Weissmann argues that at key moments, Mueller was timid when he should have been aggressive in getting information and testimony. And he says the report should have been far clearer in its conclusions about the president’s conduct.
In response to Weissmann’s book, Mueller wrote Tuesday: “It is not surprising that members of the Special Counsel’s Office did not always agree, but it is disappointing to hear criticism of our team based on incomplete information. … The office’s mission was to follow the facts and to act with integrity. That is what we did, knowing that our work would be scrutinized from all sides. When important decisions had to be made, I made them. I did so as I have always done, without any interest in currying favor or fear of the consequences. I stand by those decisions and by the conclusions of our investigation.”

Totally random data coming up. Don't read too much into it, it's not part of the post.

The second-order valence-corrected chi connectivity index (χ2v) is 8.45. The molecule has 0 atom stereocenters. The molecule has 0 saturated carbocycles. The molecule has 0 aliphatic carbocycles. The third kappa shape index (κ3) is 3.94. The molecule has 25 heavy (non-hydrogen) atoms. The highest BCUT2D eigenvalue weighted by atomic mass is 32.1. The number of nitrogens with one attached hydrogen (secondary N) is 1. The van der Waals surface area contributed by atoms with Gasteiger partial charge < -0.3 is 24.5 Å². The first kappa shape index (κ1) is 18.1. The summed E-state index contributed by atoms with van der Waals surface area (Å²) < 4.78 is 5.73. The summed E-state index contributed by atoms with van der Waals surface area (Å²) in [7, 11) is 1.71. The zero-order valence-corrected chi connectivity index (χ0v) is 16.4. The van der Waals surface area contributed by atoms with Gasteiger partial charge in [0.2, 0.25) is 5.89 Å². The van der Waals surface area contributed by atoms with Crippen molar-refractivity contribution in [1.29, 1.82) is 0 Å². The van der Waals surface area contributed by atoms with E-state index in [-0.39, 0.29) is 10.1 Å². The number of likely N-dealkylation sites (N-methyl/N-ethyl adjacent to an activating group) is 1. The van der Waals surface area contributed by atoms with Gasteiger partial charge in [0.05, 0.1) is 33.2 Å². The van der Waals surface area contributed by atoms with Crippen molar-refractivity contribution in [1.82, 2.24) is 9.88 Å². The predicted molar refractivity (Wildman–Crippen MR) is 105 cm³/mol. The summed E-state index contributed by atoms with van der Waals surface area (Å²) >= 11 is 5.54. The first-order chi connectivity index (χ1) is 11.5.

On working for Robert Mueller
Bob Mueller is a wonderful leader. … There’s a persona that’s been created, I think, by the media that he is sort of a classic cold WASP. And while there is a side of him that’s like that, he is, in fact, quite warm and just a wonderful person to deal with. But having said that, there also is a side of him that is a meticulous, trenchant thinker and is constantly asking questions.